The story of Susan Torres blanketed the local DC media for most of the summer. On May 7 of this year Mrs. Torres, aged 26, suffered a stroke caused by malignant melanoma and was pronounced brain dead. At that time, she was 17 weeks pregnant. There was absolutely no hope that Mrs. Torres would recover, but her family decided to continue life support in the hope that she could be kept alive long enough to safely deliver her unborn daughter. That daughter, named Susan Anne Catherine, was delivered on August 2nd, and Mrs. Torres died a day later after being removed from life support. Susan Anne Catherine was still more than two months premature, weighed less than two pounds, and although as healthy as could be expected under the circumstances, was still in a precarious state.
Insurance for the Torres family didn't begin to cover Mrs. Torres's hospital bill, never mind the costs of neo-natal intensive care once Susan Anne Catherine was delivered. In the face of initial estimates that $400,000 in unreimbursed costs would be incurred, a blogosphere-driven fund drive raised $600,000.
Susan Anne Catherine Torres died yesterday, when her heart failed after emergency surgery to repair a perforated intestine. She was five weeks old. May she rest in peace, in company with her mother and all the saints and angels, in the eternal light of God.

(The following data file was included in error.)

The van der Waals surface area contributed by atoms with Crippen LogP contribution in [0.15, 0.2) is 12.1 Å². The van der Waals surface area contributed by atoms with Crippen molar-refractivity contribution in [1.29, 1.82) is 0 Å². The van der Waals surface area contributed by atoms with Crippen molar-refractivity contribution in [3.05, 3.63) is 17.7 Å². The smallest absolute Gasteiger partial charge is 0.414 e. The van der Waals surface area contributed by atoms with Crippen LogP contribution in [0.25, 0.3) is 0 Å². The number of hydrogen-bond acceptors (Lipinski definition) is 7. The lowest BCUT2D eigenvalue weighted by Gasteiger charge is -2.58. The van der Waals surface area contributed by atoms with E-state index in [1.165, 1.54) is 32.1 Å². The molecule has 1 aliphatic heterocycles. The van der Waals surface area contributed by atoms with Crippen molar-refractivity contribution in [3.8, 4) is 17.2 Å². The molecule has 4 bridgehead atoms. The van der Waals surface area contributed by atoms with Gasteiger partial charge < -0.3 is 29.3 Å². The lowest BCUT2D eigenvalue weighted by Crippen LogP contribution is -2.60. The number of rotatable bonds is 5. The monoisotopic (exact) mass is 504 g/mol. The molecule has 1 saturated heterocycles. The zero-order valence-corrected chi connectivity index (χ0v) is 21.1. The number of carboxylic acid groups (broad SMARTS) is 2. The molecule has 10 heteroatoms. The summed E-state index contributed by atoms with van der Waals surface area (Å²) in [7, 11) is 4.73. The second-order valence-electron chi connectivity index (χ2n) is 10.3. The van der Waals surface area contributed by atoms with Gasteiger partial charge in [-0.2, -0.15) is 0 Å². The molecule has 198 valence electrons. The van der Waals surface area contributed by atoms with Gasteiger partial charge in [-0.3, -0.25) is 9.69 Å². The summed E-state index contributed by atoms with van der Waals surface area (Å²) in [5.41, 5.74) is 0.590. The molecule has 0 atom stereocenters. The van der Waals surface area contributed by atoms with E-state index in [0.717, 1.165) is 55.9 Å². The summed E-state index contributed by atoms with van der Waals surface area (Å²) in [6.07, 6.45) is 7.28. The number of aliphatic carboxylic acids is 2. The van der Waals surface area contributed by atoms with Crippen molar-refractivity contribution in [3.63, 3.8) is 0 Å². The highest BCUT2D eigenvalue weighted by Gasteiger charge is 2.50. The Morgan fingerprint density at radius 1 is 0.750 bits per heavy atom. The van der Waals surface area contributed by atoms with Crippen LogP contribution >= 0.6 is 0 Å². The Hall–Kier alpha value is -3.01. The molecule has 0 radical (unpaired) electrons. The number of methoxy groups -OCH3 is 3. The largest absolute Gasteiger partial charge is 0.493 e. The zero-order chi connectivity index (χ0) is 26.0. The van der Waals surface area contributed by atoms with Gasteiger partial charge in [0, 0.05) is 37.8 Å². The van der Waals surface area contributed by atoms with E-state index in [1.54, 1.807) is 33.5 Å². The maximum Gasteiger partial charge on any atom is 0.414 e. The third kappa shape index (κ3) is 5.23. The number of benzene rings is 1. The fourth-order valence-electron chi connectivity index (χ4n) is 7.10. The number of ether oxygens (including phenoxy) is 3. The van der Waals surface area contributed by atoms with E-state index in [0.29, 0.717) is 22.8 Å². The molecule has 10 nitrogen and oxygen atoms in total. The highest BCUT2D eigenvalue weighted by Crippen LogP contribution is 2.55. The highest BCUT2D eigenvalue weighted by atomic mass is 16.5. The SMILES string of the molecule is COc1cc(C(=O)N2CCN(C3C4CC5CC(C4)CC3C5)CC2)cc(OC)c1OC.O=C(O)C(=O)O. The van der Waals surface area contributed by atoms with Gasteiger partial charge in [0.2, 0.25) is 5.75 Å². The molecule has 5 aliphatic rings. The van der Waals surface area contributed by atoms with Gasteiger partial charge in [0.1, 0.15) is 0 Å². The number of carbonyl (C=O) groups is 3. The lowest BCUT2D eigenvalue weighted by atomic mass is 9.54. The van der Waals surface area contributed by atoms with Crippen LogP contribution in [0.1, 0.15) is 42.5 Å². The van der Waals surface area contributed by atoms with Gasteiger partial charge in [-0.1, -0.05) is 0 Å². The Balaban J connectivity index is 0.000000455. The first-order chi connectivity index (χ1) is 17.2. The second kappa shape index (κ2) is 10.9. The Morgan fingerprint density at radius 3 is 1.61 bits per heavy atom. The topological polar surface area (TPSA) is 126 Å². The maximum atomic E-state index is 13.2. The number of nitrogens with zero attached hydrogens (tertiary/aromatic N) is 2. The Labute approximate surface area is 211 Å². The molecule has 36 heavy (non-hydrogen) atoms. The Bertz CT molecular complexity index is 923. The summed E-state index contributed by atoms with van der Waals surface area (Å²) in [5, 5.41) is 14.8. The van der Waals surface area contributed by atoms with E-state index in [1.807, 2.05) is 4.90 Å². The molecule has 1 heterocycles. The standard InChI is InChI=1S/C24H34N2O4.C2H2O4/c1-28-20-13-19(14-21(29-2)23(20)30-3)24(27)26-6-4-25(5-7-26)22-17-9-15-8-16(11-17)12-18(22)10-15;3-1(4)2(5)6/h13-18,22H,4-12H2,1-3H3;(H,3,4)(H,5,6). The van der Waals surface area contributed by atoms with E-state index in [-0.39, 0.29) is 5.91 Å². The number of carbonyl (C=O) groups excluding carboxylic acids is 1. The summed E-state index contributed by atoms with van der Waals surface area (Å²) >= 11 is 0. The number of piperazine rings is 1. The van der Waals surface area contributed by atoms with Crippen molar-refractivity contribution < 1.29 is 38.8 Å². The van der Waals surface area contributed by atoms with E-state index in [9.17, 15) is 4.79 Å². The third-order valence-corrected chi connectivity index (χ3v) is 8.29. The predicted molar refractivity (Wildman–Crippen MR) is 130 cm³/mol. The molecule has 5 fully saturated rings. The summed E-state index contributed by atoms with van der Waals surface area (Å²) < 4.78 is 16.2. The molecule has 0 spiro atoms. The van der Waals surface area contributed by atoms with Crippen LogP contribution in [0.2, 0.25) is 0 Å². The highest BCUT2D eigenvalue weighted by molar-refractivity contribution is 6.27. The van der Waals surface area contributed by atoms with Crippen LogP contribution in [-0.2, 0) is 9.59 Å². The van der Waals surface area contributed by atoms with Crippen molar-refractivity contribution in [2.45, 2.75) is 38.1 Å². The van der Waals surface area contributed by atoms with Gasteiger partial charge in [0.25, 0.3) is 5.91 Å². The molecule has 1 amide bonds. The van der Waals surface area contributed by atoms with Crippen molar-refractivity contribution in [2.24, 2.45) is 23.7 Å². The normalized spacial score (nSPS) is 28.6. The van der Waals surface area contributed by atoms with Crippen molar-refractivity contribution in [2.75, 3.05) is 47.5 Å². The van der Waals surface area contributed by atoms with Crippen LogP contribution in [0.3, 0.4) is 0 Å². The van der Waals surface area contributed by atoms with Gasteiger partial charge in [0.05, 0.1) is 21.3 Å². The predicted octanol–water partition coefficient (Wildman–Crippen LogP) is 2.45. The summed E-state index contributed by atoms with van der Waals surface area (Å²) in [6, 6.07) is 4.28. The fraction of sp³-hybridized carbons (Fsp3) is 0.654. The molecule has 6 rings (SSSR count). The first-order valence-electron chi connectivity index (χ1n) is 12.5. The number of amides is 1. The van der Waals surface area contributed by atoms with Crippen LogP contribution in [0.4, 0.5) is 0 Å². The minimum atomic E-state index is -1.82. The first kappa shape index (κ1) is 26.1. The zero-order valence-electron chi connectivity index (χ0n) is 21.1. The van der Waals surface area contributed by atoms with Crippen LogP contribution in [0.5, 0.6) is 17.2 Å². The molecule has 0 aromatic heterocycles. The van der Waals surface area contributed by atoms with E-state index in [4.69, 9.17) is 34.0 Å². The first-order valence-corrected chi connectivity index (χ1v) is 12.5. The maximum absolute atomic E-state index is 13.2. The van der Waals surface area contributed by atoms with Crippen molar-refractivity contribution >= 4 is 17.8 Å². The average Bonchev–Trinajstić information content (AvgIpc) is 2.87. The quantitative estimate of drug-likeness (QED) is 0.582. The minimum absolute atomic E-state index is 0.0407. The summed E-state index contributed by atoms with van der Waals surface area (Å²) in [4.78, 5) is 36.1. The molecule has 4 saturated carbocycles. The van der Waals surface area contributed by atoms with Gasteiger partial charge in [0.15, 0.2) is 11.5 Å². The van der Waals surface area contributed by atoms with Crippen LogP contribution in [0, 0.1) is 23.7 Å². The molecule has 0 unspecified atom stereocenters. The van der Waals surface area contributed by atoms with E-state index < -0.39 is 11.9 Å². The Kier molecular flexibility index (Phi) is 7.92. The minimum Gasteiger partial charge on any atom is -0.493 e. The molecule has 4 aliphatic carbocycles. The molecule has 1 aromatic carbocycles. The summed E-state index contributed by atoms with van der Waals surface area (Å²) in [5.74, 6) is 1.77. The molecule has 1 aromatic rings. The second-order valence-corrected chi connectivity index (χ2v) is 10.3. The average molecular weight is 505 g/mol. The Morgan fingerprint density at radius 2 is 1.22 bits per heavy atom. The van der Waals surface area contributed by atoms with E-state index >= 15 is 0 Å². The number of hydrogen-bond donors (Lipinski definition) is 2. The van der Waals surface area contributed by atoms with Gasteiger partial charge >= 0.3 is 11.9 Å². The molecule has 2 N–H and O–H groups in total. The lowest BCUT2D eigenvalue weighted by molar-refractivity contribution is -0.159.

The Torres case is an extreme example of a facet of American medicine that is widely misunderstood. We are constantly criticized for spending more than other countries on health care, yet our infant mortality rate is higher. Nick Kristof's been beating this drum for months; first we were lagging behind Cuba and China, then he couldn't even write about Hurricane Katrina without dragging the dead babies back into it. But consider this: when this year's health expenditures are totalled up, they will be a couple of million dollars higher, and when this year's infant mortality statistics are calculated, there will be one more infant in the numerator, all because the Torres family, and their friends and supporters, cared so much about one unborn child that they expended every resource they could muster to give her one unlikely chance at life, a chance that ultimately failed.
Susan Anne Catherine Torres is just one case, but according to the CDC, not an isolated one: when asked to investigate the reason that infant mortality increased in 2002, for the first time in several decades, they discovered that the number of extremely-low-birth-weight infants born alive has increased dramatically. In most countries, these children would be stillborn. Here, they usually die soon after birth, despite our best efforts. It makes no sense to unfavorably compare a country that tries to save lives with those who give up without trying.